Mapped: the childcare deserts where nearly half of Canada’s young kids live

Almost one in two preschool children in Canada live in a “childcare desert,” where they have to compete with at least two others for childcare, a new report has said. This amounts to 776,000 kids without sufficient support. The findings come from the Canadian Centre for Policy Alternatives (CCPA), a think tank, which mapped out every licensed childcare centre in Canada for the...

For government innovation to take off, it needs to break out of the lab

A single team or lab could never create the volume of ideas needed to make hundreds of small improvements in all aspects of a complex organisation. That became obvious to me while working for the New Zealand Post. I was in the Total Quality Service team, which had a year to develop comprehensive strategies to...

Finland is building a robot that will help you get a job

Talk of robots in the labour market usually focuses on their job-destroying capabilities (or lack of them ). But in Finland, the government is building a bot that could not only help you get a new job, but also warn you if your current role is destined for oblivion. Olli-Pekka Heinonen, director general of Finland’s National Agency for...

Public sector innovation buzzwords: translating jargon into plain English

Innovation labs and units have become so fashionable in the public sector that the question “Have we reached peak lab?” has become a cliché. From MindLab’s ideation pod to Louisville’s digital badges , the culture of innovation is spreading. But despite their popularity, innovators have to admit one failing: they are simply not good at defining what it is...

Is government doomed to repeat mistakes, or can it stop losing its mind?

Can government remember? Is it condemned to repeat mistakes? Or does it remember too much and so sees too many reasons why anything new is bound to fail? The case for a permanent civil service is that it organises its memory well, and it is certainly better than governing systems which periodically purge their top...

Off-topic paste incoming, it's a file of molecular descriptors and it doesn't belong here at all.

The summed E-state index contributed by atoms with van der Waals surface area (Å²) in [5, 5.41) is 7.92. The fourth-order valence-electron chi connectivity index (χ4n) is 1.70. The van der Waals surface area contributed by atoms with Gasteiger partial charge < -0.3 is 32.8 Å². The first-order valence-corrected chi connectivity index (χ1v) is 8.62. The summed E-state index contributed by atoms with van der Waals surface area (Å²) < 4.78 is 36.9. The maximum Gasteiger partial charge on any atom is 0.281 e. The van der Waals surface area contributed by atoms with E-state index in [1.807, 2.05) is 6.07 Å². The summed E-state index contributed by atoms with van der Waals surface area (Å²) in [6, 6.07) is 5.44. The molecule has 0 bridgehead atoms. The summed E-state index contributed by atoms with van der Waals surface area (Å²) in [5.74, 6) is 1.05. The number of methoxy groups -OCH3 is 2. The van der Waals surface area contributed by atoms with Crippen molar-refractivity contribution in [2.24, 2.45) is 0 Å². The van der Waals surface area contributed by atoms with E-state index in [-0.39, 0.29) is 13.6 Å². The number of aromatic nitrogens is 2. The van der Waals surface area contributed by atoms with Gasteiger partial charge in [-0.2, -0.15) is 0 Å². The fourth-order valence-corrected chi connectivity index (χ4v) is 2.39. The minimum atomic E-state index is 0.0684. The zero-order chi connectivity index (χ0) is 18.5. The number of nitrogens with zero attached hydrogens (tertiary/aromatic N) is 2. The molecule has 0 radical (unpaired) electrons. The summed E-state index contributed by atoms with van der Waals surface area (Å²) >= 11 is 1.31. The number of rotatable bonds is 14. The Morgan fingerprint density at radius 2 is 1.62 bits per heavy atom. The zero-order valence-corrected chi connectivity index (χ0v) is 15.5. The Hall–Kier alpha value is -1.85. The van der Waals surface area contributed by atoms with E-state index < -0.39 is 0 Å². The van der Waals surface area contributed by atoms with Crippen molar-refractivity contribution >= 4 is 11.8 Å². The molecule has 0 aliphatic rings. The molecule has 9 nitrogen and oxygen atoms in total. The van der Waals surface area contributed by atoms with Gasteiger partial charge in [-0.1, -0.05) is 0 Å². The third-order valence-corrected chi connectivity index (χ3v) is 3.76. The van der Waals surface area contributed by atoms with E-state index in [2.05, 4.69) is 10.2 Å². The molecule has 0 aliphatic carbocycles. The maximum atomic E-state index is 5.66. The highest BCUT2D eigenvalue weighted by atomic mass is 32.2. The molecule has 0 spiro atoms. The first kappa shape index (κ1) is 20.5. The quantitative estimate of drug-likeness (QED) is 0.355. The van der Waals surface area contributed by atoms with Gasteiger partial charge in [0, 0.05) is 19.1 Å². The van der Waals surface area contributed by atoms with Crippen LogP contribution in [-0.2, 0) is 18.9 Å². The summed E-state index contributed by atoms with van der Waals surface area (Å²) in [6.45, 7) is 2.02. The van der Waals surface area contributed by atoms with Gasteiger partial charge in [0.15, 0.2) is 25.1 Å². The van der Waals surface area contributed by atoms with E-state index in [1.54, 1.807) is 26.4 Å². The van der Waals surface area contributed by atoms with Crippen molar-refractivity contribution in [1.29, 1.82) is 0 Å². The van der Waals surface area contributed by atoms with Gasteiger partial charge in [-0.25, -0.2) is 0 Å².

How to scale up social impact — the challenge of the 21st century

“Nearly every problem has been solved by someone, somewhere. The challenge of the 21st century is to find out what works and scale it up.” Boiled down, Bill Clinton’s famous dictum has three parts: innovate, learn and scale. He was half right about the innovation, and only half, because that problem solving hasn’t stopped. Every...

Once ranked worst in the OECD for preschool, Canada has a radical plan

For policymakers around the world, Canada frequently leads the way on issues such as gender equality, migration or labour laws. In early childhood education though the country has less cause for celebration. An OECD study published in 2006 exposed Canada’s status as a “ policy laggard ”, ranked last of 14 countries in terms of expenditure on early childhood education and care...

Sweden and Canada fly the flag for feminist foreign policy

Since launching in 2014, Sweden’s radically ‘feminist’ foreign policy has gained international notoriety. While critics have lambasted the Nordic nation – for brazenly funding abortion, inciting a diplomatic row with Saudi Arabia over human rights, and provoking Israel by recognising Palestine – the strategy has proved successful by many measures. Sweden, through its new policy, has helped more...

‘Government was created for another era’: why it must change

As Executive Director of the UK’s Government Digital Service, Mike Bracken faced no easy task. He was charged with bringing all public services online – an undertaking he discovered would be made all the more difficult by Whitehall’s workplace culture. Government departments, he found, were stubbornly siloed, with no inclination to share information or collaborate...